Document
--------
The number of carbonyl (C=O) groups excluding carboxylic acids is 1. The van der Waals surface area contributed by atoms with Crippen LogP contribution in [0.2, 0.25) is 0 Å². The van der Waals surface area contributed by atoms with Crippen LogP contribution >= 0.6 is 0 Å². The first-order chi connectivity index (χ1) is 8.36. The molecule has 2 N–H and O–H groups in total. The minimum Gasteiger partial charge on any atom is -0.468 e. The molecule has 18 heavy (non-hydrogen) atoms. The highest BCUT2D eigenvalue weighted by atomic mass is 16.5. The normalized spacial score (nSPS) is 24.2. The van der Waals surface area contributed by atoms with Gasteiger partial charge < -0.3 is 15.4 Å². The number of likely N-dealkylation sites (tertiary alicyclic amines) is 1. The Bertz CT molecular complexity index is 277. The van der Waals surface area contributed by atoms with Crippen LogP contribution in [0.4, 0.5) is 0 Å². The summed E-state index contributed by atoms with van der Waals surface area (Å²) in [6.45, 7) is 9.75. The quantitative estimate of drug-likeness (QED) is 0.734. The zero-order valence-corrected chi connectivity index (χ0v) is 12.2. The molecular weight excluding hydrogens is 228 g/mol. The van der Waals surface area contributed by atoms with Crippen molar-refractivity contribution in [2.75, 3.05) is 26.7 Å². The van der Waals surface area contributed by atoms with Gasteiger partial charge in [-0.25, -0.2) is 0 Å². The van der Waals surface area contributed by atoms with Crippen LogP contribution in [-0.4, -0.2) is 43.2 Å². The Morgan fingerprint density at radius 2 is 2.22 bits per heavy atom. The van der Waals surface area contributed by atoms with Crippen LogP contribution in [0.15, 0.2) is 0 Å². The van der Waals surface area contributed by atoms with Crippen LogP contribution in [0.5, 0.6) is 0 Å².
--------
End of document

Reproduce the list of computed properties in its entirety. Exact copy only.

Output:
The number of carbonyl (C=O) groups excluding carboxylic acids is 1. The van der Waals surface area contributed by atoms with Crippen LogP contribution in [0.2, 0.25) is 0 Å². The van der Waals surface area contributed by atoms with Crippen LogP contribution >= 0.6 is 0 Å². The first-order chi connectivity index (χ1) is 8.36. The molecule has 2 N–H and O–H groups in total. The minimum Gasteiger partial charge on any atom is -0.468 e. The molecule has 18 heavy (non-hydrogen) atoms. The highest BCUT2D eigenvalue weighted by atomic mass is 16.5. The normalized spacial score (nSPS) is 24.2. The van der Waals surface area contributed by atoms with Gasteiger partial charge < -0.3 is 15.4 Å². The number of likely N-dealkylation sites (tertiary alicyclic amines) is 1. The Bertz CT molecular complexity index is 277. The van der Waals surface area contributed by atoms with Crippen LogP contribution in [0.4, 0.5) is 0 Å². The summed E-state index contributed by atoms with van der Waals surface area (Å²) in [6.45, 7) is 9.75. The quantitative estimate of drug-likeness (QED) is 0.734. The zero-order valence-corrected chi connectivity index (χ0v) is 12.2. The molecular weight excluding hydrogens is 228 g/mol. The van der Waals surface area contributed by atoms with Crippen molar-refractivity contribution in [2.75, 3.05) is 26.7 Å². The van der Waals surface area contributed by atoms with Gasteiger partial charge in [-0.25, -0.2) is 0 Å². The van der Waals surface area contributed by atoms with Crippen LogP contribution in [-0.4, -0.2) is 43.2 Å². The Morgan fingerprint density at radius 2 is 2.22 bits per heavy atom. The van der Waals surface area contributed by atoms with Crippen LogP contribution in [0.15, 0.2) is 0 Å². The van der Waals surface area contributed by atoms with Crippen LogP contribution in [0.5, 0.6) is 0 Å².